We hope that you can use this opportunity to share ideas, socialize, and work together on advancing the present and future success of the front-end eco-system.
More details: http://jqueryconf.in
First 25 people to register at http://booking.agilefaqs.com/jquery-conf-2015 can avail a special 15% discount. Use discount code – Managed@Chao$
- Dave Methvin – jQuery Core Lead | President of jQuery Board
- Kris Borchers – Executive Director of jQuery Board
- Scott González – jQuery UI Lead
- Bodil Stokke – Functional Programming Hipster
- Darcy Clarke – Co-Founder, Themify
- Eric Schoffstall – Creator, Gulp
- John K Paul – Organizer, NYC HTML5
- Alexis Abril – Committer, CanJS
- and 21 more speakers
1. Pre-Conference Workshops – Wednesday, July 22
- Optimizing and Debugging Web Sites by Dave Methvin
- Revolutionizing your CSS! by Darcy Clarke
- Contributing to the jQuery Foundation by Kris Borchers
2. Open Web Conf – Thursday, July 23
Talks on Functional Reactive Programming, ES6, Escher.jl, Famo.us, CanJS, Ionic Framework, Kendo UI, Arduino, WebRTC and The Future of Video.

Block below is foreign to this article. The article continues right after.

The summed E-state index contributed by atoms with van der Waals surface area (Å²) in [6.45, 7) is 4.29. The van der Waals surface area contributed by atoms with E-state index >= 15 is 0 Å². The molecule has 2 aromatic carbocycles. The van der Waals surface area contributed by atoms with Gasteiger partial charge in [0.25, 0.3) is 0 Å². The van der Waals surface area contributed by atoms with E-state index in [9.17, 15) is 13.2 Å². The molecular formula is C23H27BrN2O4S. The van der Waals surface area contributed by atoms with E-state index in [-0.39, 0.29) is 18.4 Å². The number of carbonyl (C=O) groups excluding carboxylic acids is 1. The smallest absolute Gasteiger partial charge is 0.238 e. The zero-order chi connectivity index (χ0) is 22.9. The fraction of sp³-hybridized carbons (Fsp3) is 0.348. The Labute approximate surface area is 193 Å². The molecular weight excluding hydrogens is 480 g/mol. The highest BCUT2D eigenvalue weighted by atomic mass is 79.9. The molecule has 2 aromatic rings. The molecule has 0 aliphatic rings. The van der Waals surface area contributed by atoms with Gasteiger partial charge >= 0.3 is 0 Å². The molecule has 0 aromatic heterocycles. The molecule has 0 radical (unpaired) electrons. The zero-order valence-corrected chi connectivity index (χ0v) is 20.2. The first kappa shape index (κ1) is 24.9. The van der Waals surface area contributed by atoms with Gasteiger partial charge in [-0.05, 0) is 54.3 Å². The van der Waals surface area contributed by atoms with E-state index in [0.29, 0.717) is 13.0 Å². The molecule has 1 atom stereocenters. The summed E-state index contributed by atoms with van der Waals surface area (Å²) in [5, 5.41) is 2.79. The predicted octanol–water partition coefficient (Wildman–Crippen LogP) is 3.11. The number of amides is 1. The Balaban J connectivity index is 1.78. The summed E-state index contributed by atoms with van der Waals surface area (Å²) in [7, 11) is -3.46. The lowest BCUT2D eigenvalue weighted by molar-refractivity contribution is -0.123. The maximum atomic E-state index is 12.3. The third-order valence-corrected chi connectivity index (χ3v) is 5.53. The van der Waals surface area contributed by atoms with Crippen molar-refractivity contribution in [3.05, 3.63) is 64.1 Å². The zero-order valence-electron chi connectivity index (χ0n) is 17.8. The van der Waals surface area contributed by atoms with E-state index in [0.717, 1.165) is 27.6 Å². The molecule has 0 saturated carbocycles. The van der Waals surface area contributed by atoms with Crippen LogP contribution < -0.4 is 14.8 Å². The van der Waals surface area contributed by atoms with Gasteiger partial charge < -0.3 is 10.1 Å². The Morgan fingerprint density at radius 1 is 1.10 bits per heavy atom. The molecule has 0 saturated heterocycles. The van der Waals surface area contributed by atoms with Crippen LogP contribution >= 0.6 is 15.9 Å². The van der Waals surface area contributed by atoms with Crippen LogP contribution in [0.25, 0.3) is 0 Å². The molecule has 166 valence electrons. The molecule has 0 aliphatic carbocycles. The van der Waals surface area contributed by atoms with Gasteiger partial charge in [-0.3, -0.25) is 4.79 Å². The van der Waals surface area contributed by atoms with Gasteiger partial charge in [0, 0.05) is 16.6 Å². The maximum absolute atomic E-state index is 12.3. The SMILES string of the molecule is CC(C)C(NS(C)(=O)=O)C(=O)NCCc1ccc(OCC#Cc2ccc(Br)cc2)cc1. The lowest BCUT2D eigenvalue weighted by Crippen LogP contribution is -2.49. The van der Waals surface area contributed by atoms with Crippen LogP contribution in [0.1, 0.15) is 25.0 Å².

3. jQuery Conf– Fri, 24th & Sat, 25th July
Talks on The jQuery Foundation, Grunt, AngularJS, TDD in JS, Securing jQuery Code, Performance beyond Page Load, Responsive Web, jQuery Gotchas, Functional Reactive Programming, RxJS, ReactJS, Om, Memory Leaks, D3 and WebRTC.
4. Hackathon hosted by Joomla project – Friday 24th 2:00 PM – Sat 25th 2:00 PM
Details will be published shortly…
Big thanks to Freshdesk for supporting this conference as a Diamond Sponsor.
Hotel Chancery Pavilion, Residency Road, Bangalore
Facebook – https://www.facebook.com/jqueryconf
Twitter – https://twitter.com/jqueryconf